And, they say we would like to have more of our on site power, we would like to do more energy efficiency but we would like to have all of that integrated in a way that’s very different when you just used to have… envision in your mind a plug you plugged into a socket and the electricity will come to your device, but now all of a sudden you got to have more like the internet, a system that’s two way. So, it’s not just a plug in electrical socket with an extension cord. And, the innovation around the technology driven by the public policy to open those markets is creating a market that we estimate today to be a $200 billion market. We think that market can go to a trillion dollar market by 2030 and have job creation opportunity all across the country.
What are the keys to that you think, to continue to unlock that market? What’s it going to take to get to that next level of growth that you are suggesting?
Continued innovation by the great companies we are talking about. Continued innovation in public policy. We have to rethink how the electricity system is governed and operated and what is the business model for return on investment for electric utilities, so our association is involved in that across the country. I think continued innovation in finance and what I would call a systems way of regulating versus a silos way of regulating.
Tell me more about that.
For example, if you are an individual who buys a company and you have some use for natural gas, lets say you also use water, lets say you also use electricity. Right now, we’ve got systems and if you add to that broadband and the smart of the smart grid, the smart of the smart city, the smart of the smart transportation is wireless and fiber optic broadband. We need more of it just like we need more cloud computing, more storage capacity so it’s thinking how about you put all those pieces together.
This is a secret of the US economy. Obviously, it’s happening all over the world but one of the things we do well here is we figure out how to put pieces together. Just go back for a minute, I use this analogy a lot but I have a different frame line—recent studies and talk about when President Kennedy said we’re going to go to the moon –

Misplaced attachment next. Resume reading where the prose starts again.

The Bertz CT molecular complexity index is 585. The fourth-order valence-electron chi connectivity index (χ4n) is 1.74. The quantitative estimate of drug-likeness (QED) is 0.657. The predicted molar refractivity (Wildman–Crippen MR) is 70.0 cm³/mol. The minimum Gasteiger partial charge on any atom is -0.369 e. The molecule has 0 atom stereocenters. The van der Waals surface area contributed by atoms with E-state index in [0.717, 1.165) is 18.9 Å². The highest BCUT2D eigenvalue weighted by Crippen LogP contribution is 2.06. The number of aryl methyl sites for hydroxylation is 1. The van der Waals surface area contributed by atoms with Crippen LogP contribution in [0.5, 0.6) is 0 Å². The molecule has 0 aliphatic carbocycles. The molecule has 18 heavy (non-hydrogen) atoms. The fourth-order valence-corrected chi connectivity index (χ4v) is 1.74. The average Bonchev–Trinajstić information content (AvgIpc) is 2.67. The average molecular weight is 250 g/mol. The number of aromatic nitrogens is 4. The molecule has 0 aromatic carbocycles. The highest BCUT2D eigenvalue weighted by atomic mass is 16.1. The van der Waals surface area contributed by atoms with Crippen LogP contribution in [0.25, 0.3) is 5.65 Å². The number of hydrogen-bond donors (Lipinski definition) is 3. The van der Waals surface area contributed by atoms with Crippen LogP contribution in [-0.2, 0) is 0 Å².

and, people said we don’t even have the technology to do that. How are we going to do that? We don’t have… so, part of the solar industry got its start by talking about the solar cells on spacecraft.
It was the integration of all kinds of scientific advancement that drove ultimately a very successful outcome. Today, hey, we have private space companies. Tesla, Elon Musk-
Space X. Right.
and, Bezos has got his company. And again, what are they doing? They’re integrating systems including energy systems for the moon for Mars. So, what I think is exciting is we’re starting to see a change in public policy that encourages thinking about “wait a minute. Why are we regulating all of these technologies and services separately?” So, the California Public Utility Commission, Public Utility Commissions across the country are starting to say-
We’ve got to rethink this.
we got to rethink this. You might have a smart water system here in California and Texas and other places where there is droughts and water issues. We’re not going to get it from a silo-based solution.
Well, I think you’re right and it’s such a fascinating thing to think about from a policy standpoint because listening to you talk to how we sort of re-imagine and help inspire new systems that can get the next moon shot to sort of follow your analogy. We do have all these layers and legacy at the legislative level and at the CPUC level, the current construct and conditions that we use to regulate our utilities today, both energy power utilities but then also from telecommunications standpoint… I don’t want to lose that thought… that you are also suggesting that in order to achieve these big advancements in energy well, if we don’t have the underlying information, technology systems that can power these smarter approaches you’re describing, it won’t work. So, re-envisioning energy regulation, telecommunications regulation, and other things I’m hearing you say are indispensable to getting to this economic potential you’ve described.
And transportation opportunities. I was just meeting with a group of chief sustainability officers from hospitals. And, hospitals are big consumers of energy but they’ve been focusing on, and I think this is fantastic, energy efficiency. Now some of the hospitals are saying, “Well, wait a minute, I’ve got all these–my customers, my patients, my consumers, trying to get to the hospital and we’re trying to provide services at home and we’re trying…and in addition to that, we’re having constituencies who are saying we want cleaner air, we don’t want that old diesel stand-by generator there, we want a new micro grid, we want a new energy storage devices, we want systems that will integrate that.